From Chicago to Rio, from Jamaica to Nigeria, gang violence is leaving an indelible mark on communities across the globe, leaving authorities at a loss for what to do about the epidemic of lawlessness among young men who see little hope in their futures.
Certainly the global economic crisis has much to do with the rise in gang violence and influence, as young men of color in most of the affected countries see few options for gainful employment.
In Chicago, among 400 murders that have occurred in 2012, an estimated 80 percent of them have been gang-related. The killing in Chicago has brought national attention, with pressure being applied to Mayor Rahm Emanuel and local officials to put a stop to the surge.
The city is statistically more lethal to Americans than war-torn Afghanistan, where 271 Americans have died this year.
The issue of Chicago’s homicide rate was profiled in a new ABC “Nightline” special, “Hidden in America: Don’t Shoot, I Want To Grow Up,” hosted by Diane Sawyer and featuring rapper Keef.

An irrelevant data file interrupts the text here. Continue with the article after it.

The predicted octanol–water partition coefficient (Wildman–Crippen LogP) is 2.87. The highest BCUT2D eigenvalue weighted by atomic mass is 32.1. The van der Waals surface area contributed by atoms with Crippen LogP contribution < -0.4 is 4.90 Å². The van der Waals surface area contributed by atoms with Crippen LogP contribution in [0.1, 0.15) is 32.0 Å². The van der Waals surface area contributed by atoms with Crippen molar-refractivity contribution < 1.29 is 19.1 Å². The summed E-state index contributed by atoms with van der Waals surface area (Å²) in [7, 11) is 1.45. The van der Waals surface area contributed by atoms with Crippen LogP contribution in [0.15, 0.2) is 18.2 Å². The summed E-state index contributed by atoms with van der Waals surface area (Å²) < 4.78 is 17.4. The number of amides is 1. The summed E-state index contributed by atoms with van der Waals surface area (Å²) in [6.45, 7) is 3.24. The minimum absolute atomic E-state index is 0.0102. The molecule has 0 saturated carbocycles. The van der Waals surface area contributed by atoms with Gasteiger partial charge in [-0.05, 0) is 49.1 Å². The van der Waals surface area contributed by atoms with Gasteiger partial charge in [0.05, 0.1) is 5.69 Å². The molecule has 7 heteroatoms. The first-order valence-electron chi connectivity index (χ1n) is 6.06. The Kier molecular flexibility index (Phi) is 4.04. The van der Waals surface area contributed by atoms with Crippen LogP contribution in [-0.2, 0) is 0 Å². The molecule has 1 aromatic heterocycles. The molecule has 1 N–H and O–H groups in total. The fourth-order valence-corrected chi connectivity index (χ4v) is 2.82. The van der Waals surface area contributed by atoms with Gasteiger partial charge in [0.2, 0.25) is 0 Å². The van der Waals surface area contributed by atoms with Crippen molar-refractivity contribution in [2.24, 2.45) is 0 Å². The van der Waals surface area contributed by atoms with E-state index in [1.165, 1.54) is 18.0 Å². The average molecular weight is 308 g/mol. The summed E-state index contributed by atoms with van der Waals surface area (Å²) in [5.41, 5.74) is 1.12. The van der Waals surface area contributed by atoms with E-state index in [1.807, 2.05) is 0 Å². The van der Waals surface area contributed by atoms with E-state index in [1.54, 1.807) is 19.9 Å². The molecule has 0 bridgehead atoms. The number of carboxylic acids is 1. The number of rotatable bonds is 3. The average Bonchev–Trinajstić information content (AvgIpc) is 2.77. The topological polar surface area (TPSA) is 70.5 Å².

Sawyer and her colleagues teamed up with the anti-violence group CeaseFire (also known as Cure Violence) to invite 38 gang members to sit down and discuss the escalating wars that have been claiming innocent lives. Almost unanimously, participants said that it would take nothing short of a miracle to control the violence.
Getting recommendations just for you...
The same hopeless conclusion was rendered in a local report on the gang violence shown in the video below.
In Nigeria, another killing spree has left 20 people dead as an armed gang stormed the village in the state of Zamfara and began shooting indiscriminately. They were there to rob, as they raided houses for cash and other valuables. The village chief in Kaboro pleaded with them to stop the shooting—so they turned their guns on him and murdered him, too. This attack comes after 23 people were killed in June, with some of their throats slit, in villages in Zamfara by gangs of robbers on motorbikes. This time they were armed with AK-47 rifles and they came on horses and motorcycles, waging an attack that lasted for about two hours, according to the Nigerian Tribune newspaper.
With one of the highest crime rates in Africa, Nigeria is notorious for gun-related violence, including kidnapping and robbery.